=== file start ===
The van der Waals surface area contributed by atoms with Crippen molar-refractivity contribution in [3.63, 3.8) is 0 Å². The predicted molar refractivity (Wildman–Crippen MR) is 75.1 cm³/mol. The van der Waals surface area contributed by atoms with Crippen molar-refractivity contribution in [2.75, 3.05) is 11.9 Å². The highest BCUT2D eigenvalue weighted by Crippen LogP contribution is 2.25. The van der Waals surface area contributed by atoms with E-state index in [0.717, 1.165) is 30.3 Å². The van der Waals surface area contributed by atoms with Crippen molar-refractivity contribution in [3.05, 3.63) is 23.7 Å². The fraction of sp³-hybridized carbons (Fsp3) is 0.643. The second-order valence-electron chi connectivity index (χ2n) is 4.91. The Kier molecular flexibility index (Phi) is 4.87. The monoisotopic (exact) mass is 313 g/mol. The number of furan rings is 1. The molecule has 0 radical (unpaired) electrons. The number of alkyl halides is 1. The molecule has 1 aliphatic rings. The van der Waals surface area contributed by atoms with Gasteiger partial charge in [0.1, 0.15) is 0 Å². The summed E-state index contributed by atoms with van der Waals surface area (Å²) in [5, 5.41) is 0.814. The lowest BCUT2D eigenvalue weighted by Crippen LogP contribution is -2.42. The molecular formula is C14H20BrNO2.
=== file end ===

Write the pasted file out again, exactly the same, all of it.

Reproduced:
The van der Waals surface area contributed by atoms with Crippen molar-refractivity contribution in [3.63, 3.8) is 0 Å². The predicted molar refractivity (Wildman–Crippen MR) is 75.1 cm³/mol. The van der Waals surface area contributed by atoms with Crippen molar-refractivity contribution in [2.75, 3.05) is 11.9 Å². The highest BCUT2D eigenvalue weighted by Crippen LogP contribution is 2.25. The van der Waals surface area contributed by atoms with E-state index in [0.717, 1.165) is 30.3 Å². The van der Waals surface area contributed by atoms with Crippen molar-refractivity contribution in [3.05, 3.63) is 23.7 Å². The fraction of sp³-hybridized carbons (Fsp3) is 0.643. The second-order valence-electron chi connectivity index (χ2n) is 4.91. The Kier molecular flexibility index (Phi) is 4.87. The monoisotopic (exact) mass is 313 g/mol. The number of furan rings is 1. The molecule has 0 radical (unpaired) electrons. The number of alkyl halides is 1. The molecule has 1 aliphatic rings. The van der Waals surface area contributed by atoms with Gasteiger partial charge in [0.1, 0.15) is 0 Å². The summed E-state index contributed by atoms with van der Waals surface area (Å²) in [5, 5.41) is 0.814. The lowest BCUT2D eigenvalue weighted by Crippen LogP contribution is -2.42. The molecular formula is C14H20BrNO2.